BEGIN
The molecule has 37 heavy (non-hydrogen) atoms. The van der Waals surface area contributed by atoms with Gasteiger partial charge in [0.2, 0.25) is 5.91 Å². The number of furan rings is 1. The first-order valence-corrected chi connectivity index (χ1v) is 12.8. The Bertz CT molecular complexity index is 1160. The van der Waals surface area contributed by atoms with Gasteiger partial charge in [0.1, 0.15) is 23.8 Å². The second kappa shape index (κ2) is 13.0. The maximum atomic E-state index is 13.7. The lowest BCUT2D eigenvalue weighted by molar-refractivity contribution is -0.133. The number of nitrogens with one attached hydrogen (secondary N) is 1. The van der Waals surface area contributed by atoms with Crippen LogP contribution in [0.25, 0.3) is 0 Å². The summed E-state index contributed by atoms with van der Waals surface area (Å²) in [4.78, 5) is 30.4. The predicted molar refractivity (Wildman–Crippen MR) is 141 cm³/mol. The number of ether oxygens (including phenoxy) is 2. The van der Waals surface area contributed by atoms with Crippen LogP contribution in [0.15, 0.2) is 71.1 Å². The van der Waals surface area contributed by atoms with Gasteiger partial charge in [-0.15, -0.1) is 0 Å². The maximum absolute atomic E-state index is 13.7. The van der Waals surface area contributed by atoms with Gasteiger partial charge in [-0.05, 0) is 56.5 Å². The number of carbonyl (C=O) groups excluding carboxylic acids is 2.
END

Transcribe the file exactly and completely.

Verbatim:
The molecule has 37 heavy (non-hydrogen) atoms. The van der Waals surface area contributed by atoms with Gasteiger partial charge in [0.2, 0.25) is 5.91 Å². The number of furan rings is 1. The first-order valence-corrected chi connectivity index (χ1v) is 12.8. The Bertz CT molecular complexity index is 1160. The van der Waals surface area contributed by atoms with Gasteiger partial charge in [0.1, 0.15) is 23.8 Å². The second kappa shape index (κ2) is 13.0. The maximum atomic E-state index is 13.7. The lowest BCUT2D eigenvalue weighted by molar-refractivity contribution is -0.133. The number of nitrogens with one attached hydrogen (secondary N) is 1. The van der Waals surface area contributed by atoms with Crippen LogP contribution in [0.25, 0.3) is 0 Å². The summed E-state index contributed by atoms with van der Waals surface area (Å²) in [4.78, 5) is 30.4. The predicted molar refractivity (Wildman–Crippen MR) is 141 cm³/mol. The number of ether oxygens (including phenoxy) is 2. The van der Waals surface area contributed by atoms with Crippen LogP contribution in [0.15, 0.2) is 71.1 Å². The van der Waals surface area contributed by atoms with Gasteiger partial charge in [-0.15, -0.1) is 0 Å². The maximum absolute atomic E-state index is 13.7. The van der Waals surface area contributed by atoms with Gasteiger partial charge in [-0.05, 0) is 56.5 Å². The number of carbonyl (C=O) groups excluding carboxylic acids is 2.